Zielonykid123 Zielonykid123 is offline
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Quote:
Originally Posted by Head_on_a_Stick View Post
Take a video and play it back frame-by-frame to catch the messages.
It's "starting RPC daemons: ." and my laptop reboots
Quote:
Originally Posted by Head_on_a_Stick View Post
What was the *exact* command you ran from the "live usb" [sic]? Please also post any output from that command in full.
fsck -y /dev/sd0
Quote:
Originally Posted by Head_on_a_Stick View Post
Did you try fsck(8) from single-user mode, as jggimi suggested?
no, but I don't know it would help
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Old 28th November 2021
Zielonykid123 Zielonykid123 is offline
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Guys, I'm going to reinstall OpenBSD, thanks for trying to help, but fixing would take too much time.
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Old 29th November 2021
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I've taken a look at the dmesg(8) at pastebin. You appear to have been using a custom kernel, since the kernel is not GENERIC or GENERIC.MP. Custom kernels are not supported; your customization could have been the cause of your boot loop.

Per the FAQ, any problems occurring with a custom kernel must be repeatable with a GENERIC kernel to obtain support.

(There are sometimes valid reasons for custom kernels. One example: to respond to a call for testing of a newly developed kernel feature from a developer, before it is committed to -current. )
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Old 29th November 2021
Zielonykid123 Zielonykid123 is offline
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Quote:
Originally Posted by jggimi View Post
since the kernel is not GENERIC or GENERIC.MP. Custom kernels are not supported; your customization could have been the cause of your boot loop.
It was just custom kernel messages colors and I doubt it was the custom kernel fault or something
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Old 29th November 2021
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Reproduce the problem with an unmodified GENERIC/GENERIC.MP kernel and I'll believe you.
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Old 9th December 2021
Zielonykid123 Zielonykid123 is offline
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Quote:
Originally Posted by jggimi View Post
Reproduce the problem with an unmodified GENERIC/GENERIC.MP kernel and I'll believe you.
Guess what. Yeah, just reproduced on GENERIC.MP lol. The last shutdown was performed normally with `shutdown -p now` command, today it has a boot-loop again. BTW, is it possible to install OpenBSD with root on EXT2?
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Old 9th December 2021
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Quote:
Originally Posted by Zielonykid123 View Post
Guess what. Yeah, just reproduced on GENERIC.MP lol.
OK, we know your problem is not your custom kernel. We don't know anything else about the problem; all else -- including kernel customization as a possible cause -- is purely conjecture because you have not been able to note any error message. With this latest problem report, we still don't know if you're still choosing to use your own large single-filesystem layout.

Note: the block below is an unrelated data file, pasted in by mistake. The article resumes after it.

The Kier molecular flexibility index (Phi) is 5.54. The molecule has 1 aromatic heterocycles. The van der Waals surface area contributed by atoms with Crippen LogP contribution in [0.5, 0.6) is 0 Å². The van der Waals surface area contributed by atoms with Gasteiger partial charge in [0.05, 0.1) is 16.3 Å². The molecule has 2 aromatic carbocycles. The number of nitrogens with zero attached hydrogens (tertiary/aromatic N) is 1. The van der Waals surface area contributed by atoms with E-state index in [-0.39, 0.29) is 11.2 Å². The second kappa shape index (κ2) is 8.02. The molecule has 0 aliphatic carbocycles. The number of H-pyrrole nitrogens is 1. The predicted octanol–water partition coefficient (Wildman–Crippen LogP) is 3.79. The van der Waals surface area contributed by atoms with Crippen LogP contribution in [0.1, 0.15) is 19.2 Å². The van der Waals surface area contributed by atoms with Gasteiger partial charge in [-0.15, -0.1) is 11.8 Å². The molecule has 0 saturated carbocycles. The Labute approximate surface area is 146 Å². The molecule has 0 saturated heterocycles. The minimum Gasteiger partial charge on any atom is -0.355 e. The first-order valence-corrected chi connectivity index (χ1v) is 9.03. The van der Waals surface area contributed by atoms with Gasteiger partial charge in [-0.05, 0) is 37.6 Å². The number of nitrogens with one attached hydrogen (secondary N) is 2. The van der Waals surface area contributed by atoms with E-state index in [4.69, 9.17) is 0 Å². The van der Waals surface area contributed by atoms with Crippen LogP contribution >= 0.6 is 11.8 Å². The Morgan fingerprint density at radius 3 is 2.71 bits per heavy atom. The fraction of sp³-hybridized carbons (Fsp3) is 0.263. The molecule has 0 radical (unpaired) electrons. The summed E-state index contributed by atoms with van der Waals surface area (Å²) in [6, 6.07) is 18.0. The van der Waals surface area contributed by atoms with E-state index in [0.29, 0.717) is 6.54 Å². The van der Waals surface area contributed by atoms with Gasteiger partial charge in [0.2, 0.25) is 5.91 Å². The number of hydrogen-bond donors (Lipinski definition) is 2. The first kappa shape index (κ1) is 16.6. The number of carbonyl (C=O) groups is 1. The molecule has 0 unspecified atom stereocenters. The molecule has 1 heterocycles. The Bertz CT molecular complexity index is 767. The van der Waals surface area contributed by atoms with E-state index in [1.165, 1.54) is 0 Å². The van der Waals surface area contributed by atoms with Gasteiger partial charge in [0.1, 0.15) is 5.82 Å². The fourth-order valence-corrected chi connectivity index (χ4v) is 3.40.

Quote:
BTW, is it possible to install OpenBSD with root on EXT2?
No. The bootloaders differ by architecture, but to my understanding all of them require FFS/FFS2 filesystems to locate and load the kernel.
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Old 9th December 2021
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I've just thought of something: fsck(8) takes a ton of RAM. If you still have a single large filesystem, you may not have enough RAM and swap space combined to successfully run it. How large is your root filesystem, how large is RAM, and how large is swap?
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Old 9th December 2021
Zielonykid123 Zielonykid123 is offline
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Quote:
Originally Posted by jggimi View Post
how large is RAM, and how large is swap?
RAM is 16GB big, swap is 2GB big and it's on my root partition.
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Old 9th December 2021
Zielonykid123 Zielonykid123 is offline
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Quote:
Originally Posted by jggimi View Post
but to my understanding all of them require FFS/FFS2 filesystems to locate and load the kernel.
maybe kernel on ffs2, root on ext2?
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Old 9th December 2021
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Quote:
Originally Posted by Zielonykid123 View Post
...swap is 2GB big and it's on my root partition.
There's your problem. Swap-to-a-file won't function until after a) fsck(8) completes successfully, b) the filesystem is mounted read/write, and c) your swap file path is added to the the system as swap space. You have no swap space, and you don't have enough RAM to fsck your "large single filesystem."

Once more, I'll recommend you please use the installation defaults. These will help keep you from shooting yourself in the foot, again and again.

Quote:
Originally Posted by Zielonykid123 View Post
maybe kernel on ffs2, root on ext2?
I could write a lot on this sort of "Frankensystem" idea. I'm not going to. The TL;DR would be "Nope."